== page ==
[Sea-sa] Minutes of SEA SAWG Webex, 14 May 20, and Fertling around

Shames, Peter M (US 312B) peter.m.shames at jpl.nasa.gov
Thu May 14 19:22:50 UTC 2020


Thanks again for your support of the ASL PID and RID review sessions.  I think we are continuing to make excellent progress.  My abbreviated notes for the 14 May 20 Webex are attached.  All three of the edited spreadsheets, with updates and the addition of an "Assign/Done" column, as agreed, have been loaded onto the CWE website with a new date of 14 May 20.  Only these updated spreadsheets have been retained on the website, to reduce clutter and confusion.  There is only the one SOIS spreadsheet that remains to be processed, and we will do that in a week, on 21 May.

All of the page and section references are relative to the actual PDF version of the ASL document that the CESG reviewed which been out on the website since 4 May.  It is the PDF file named "371x0g0_CESG_Approval".

Attendees: Peter Shames, Ramon Krosley, Roger Thompson, Yonghui Huang, Eric Poole, Liangqing Lu, Christian Stangl


  1.  Reviewed the kinds of edits already initiated in the Word doc to resolve the issues raised in the major PID from EJB.  This PID was to the effect that the document is now structured, sub-optimally, around the two areas MOIMS and SOIS rather than the sets of related functions. In almost every instance references to MOIMS have been converted to "Mission Operations (MO) functions" and references to SOIS have been converted to "Spacecraft Onboard (SO) functions".  We will still have references to the areas in the intro and to the MO framework, where needed.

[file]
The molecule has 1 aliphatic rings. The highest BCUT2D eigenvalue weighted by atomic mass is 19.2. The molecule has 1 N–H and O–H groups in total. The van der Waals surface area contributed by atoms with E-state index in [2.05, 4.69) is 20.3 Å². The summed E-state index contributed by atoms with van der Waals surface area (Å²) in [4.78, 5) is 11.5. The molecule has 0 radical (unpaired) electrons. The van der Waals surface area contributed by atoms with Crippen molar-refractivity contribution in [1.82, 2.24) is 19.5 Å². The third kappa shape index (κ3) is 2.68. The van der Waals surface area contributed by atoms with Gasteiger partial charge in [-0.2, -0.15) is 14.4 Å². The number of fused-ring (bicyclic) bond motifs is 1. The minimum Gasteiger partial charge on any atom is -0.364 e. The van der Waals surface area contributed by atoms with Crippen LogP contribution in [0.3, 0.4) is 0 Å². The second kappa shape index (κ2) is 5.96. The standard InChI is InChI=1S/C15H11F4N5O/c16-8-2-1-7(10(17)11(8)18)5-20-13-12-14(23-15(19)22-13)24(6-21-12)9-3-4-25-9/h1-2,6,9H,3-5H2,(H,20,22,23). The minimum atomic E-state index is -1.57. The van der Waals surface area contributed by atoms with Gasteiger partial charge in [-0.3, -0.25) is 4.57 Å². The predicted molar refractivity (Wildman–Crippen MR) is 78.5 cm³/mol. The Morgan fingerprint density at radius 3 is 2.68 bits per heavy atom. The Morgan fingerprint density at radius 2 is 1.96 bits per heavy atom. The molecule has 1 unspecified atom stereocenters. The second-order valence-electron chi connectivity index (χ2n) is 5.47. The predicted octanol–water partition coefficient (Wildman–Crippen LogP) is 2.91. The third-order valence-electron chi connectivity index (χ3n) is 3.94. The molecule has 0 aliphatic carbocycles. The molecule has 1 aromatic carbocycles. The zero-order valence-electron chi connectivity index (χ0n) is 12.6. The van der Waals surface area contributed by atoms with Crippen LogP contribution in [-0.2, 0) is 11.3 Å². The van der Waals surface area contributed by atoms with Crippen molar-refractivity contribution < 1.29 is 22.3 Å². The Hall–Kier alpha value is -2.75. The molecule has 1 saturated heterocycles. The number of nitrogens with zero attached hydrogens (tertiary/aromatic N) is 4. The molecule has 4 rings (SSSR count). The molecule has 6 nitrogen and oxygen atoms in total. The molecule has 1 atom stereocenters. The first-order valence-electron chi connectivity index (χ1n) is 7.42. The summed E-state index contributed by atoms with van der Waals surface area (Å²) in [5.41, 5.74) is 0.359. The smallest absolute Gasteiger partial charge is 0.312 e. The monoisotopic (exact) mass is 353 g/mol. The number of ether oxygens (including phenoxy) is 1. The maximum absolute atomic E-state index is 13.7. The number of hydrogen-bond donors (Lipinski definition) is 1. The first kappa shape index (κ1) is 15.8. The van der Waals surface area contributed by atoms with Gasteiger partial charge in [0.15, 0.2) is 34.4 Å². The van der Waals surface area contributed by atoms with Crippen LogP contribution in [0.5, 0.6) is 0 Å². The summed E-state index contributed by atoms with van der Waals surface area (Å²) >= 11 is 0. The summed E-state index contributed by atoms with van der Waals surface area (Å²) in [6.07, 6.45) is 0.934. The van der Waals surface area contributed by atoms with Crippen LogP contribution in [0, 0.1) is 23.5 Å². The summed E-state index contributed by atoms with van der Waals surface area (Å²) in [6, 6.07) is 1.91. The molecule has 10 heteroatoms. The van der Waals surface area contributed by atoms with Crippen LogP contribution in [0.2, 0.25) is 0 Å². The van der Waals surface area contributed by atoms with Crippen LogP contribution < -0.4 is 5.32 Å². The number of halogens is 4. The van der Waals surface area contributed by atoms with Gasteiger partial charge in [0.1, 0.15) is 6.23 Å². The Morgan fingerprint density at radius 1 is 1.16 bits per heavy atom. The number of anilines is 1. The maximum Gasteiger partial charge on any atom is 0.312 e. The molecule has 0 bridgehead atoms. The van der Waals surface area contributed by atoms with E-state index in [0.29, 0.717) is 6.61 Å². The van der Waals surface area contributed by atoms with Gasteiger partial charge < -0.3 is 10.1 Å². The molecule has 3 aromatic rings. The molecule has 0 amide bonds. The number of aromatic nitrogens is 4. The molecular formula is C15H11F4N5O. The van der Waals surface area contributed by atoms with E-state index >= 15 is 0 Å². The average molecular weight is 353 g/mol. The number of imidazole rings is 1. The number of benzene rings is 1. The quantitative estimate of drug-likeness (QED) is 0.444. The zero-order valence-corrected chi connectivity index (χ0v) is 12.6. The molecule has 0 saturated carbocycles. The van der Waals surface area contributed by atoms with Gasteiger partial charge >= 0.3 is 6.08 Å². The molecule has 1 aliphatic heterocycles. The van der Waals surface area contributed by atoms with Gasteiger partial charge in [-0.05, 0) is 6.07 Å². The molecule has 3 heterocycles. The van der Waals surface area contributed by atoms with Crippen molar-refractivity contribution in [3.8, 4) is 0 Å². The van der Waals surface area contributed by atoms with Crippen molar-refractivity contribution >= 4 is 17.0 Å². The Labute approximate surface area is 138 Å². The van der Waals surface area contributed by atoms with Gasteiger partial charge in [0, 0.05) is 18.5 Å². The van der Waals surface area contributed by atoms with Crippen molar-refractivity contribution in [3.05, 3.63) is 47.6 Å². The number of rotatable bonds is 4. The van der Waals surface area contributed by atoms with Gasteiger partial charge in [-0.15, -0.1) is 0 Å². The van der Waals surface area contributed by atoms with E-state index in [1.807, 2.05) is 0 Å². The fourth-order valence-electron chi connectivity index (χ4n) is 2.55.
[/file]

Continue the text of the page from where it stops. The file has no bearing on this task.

2.  The group concurred with the overall approach that is being taken, subject to review.  Once the GREP or MOIMS == MO and SOIS == SO edits were applied, track changes is being used to make the scope of the rest of these changes as obvious as possible.
  3.  Next meeting will be next Thursday, 21 May.  We will continue with the SOIS spreadsheet that Ramon is updating.
  4.  Once we are done with this all spreadsheets will be merged and sorted to ensure that there are no disjoint / overlap issues.
  5.  We agreed to produce an edited Word document that includes all of the needed changes and to send that back to the CTE, Tom Gannett.  This is in preference to sending him changes in a From: / To: format.  We will send him only the edited figures that we need to change.
     *   To allow working in parallel the final set of edited spreadsheets will be sent to the CESG and the other reviewers, seeking their concurrence while we edit the document
     *   PS to tackle the overall MO/SO editing changes and those related to security and other global topics (marked PS in the Assign/Done column)
     *   RK will then tackle the overall SO set of changes next (marked RK in the Assign/Done column)
     *   RT to then tackle the overall MO set of changes last (marked RST in the Assign/Done column)
     *   The WG will review and concur on the combined final document before it is sent back to the CTE and the CESG for final approval and forwarding to the CMC for publication

One last note of humor.  During the discussion Roger asserted that we were fertling about too much with the document.  He meant it at the time to suggest that we might be using a sledgehammer where a scalpel might be more appropriate.  After we had a good laugh at the word itself, which seems to be a bit of UK-specific dialect, we went back to work.  A few of us, myself included, have a love of unusual words, so we did further digging (fertling also can mean that).  Turns out that it is most often used to mean "To fiddle with, improve, mess about with, fix, adjust."  That is just what we are doing to the document, nothing pejorative in it.  Turns out that there does appear to be a somewhat pejorative use of the word, but it is less common.  But let's face it, fertling is pretty uncommon to begin with.  ;-}   See a couple of screen shots I went fertling for, attached for your viewing pleasure.

To my mind English words can be a surprise and delight because they come from so many different sources.    I suspect the same is true of other languages as well.  Just out of curiosity, are there German, or Chinese, or whatever words that capture in one word, what fertling means?  Or maybe only Brits are known to fertle?  Sort of like the Eskimos are said to have close to 17 words to describe snow.  We seem to get by, mostly, with just "snow" and some adjectives.

Best regards and take care, Peter

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